Wednesday, 27 July 2016

Risk management for marine structures against fatigue and fracture

Hello everyone,

Time flies and it is summer now. I used to believe that there wouldn’t be any feeling of summer in UK because according to the weather forecast the highest temperature in July and August is around twenty centigrade.  The highest temperature is twenty four in last week reported by BBC, but I felt as hot as in China where the temperature could be as high as forty in the same period. There should be some changes with regard to the parameters that characterize the effects of the weather on people and people’s feelings about the weather.

Coming back to our topic. What we are characterizing is the phenomenon of structural fatigue, risk to fatigue failure and methodologies to mitigate the risk or control the risk under target level. As you may be aware, this relates to material, structure, mechanics and management. Large uncertainties are associated with each of those aspects. My job is to characterize the uncertainties and develop reliable fatigue management methods. We take two steps to achieve that. Firstly, accurate fatigue prediction model is developed. That is to say we should predict the evolution of fatigue cracks accurately, which serves as basis for planning maintenance actions (inspection methods, inspection times, and repair rule). Uncertainties associated with wave environments, stress prediction, material properties and fatigue degradation process are considered by probabilistic modelling techniques. Secondly, maintenance actions are optimised with respect to risk and the associated costs, so that mitigation action can be taken to reduce risk with the minimum costs. In this step, we consider uncertainties in performance of inspection methods and effect of repair actions.

Currently we are concentrating on the first steps, developing fatigue degradation model which is employed to establish optimum maintenance actions. Fatigue itself is a rather complicated and stochastic phenomenon. It is influenced by so many factors such as materials, fabrication, post-welding treatments, local geometry, loading, etc. that it is hard to predict. Thus reliability methods are often employed to deal with the uncertainties involved. Many researchers have developed different models to take into account influence of different factors, but large discrepancies have been found among them. For fatigue life, the difference predicted by different models can be up to 10 times or more. In addition, the parameters in some models are difficult to determine. Some relies on specimen tests while others involve finite element modelling. This hinders their practical applications in engineering structures because specimen tests are expensive and can take a long time while finite element modelling needs profound professional knowledge in fracture mechanics.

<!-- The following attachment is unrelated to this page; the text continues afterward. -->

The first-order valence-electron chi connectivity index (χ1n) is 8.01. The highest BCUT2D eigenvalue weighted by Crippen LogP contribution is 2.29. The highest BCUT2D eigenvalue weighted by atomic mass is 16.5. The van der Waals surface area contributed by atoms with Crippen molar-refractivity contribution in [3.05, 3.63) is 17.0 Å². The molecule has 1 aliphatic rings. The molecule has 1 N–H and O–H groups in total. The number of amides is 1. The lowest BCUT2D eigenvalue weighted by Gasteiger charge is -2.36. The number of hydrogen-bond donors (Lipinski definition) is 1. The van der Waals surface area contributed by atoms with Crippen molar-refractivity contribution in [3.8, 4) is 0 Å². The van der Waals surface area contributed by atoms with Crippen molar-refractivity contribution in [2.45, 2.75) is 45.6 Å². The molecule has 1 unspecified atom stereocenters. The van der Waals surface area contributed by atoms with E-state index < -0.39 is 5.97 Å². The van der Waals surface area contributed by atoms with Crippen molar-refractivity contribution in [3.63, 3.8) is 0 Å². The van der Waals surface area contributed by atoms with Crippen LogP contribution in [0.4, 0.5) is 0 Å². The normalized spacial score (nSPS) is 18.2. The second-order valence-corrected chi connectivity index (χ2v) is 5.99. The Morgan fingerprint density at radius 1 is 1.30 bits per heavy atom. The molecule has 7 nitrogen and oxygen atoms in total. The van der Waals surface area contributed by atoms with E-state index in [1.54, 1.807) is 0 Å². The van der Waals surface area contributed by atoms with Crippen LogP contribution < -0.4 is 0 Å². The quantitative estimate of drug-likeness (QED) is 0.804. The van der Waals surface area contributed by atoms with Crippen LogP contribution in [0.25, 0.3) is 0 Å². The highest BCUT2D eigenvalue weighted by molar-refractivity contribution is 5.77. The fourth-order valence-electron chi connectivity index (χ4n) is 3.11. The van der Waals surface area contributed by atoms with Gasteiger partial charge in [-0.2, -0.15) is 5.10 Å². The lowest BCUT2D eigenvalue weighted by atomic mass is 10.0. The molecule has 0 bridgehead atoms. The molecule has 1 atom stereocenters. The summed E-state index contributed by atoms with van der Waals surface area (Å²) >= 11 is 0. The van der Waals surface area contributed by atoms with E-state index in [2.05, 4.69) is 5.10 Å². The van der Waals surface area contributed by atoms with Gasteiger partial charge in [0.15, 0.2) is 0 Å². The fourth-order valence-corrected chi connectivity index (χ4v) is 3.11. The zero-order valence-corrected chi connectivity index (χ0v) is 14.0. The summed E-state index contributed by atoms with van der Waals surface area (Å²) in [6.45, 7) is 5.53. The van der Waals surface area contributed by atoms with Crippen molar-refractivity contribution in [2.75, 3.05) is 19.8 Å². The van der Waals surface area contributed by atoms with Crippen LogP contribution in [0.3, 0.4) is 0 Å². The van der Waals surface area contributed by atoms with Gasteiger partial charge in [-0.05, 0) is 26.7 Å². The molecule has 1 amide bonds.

In the context of maintenance planning, the fatigue degradation models should not only be accurate but also simple. Optimum maintenance actions are obtained by solving optimization formulations, which requires extensive computational efforts. We thus want the components in the optimization formulations are easy to calculate. An important component is probability of failure, which is calculated based on fatigue degradation model. We are thus targeting on developing accurate and relatively simple model to describe fatigue degradation. It should be noted that our main objective is to develop a reliable model for practical application in maintenance planning for engineering structures, and explaining physical mechanism of fatigue degradation is not a priority.

I hope you have understand the ‘what’ and ‘why’ of the first half part of our project. It is important as it will help you to catch quickly the ideas of my following blogs, in which I will update more on how to obtain the fatigue degradation model.

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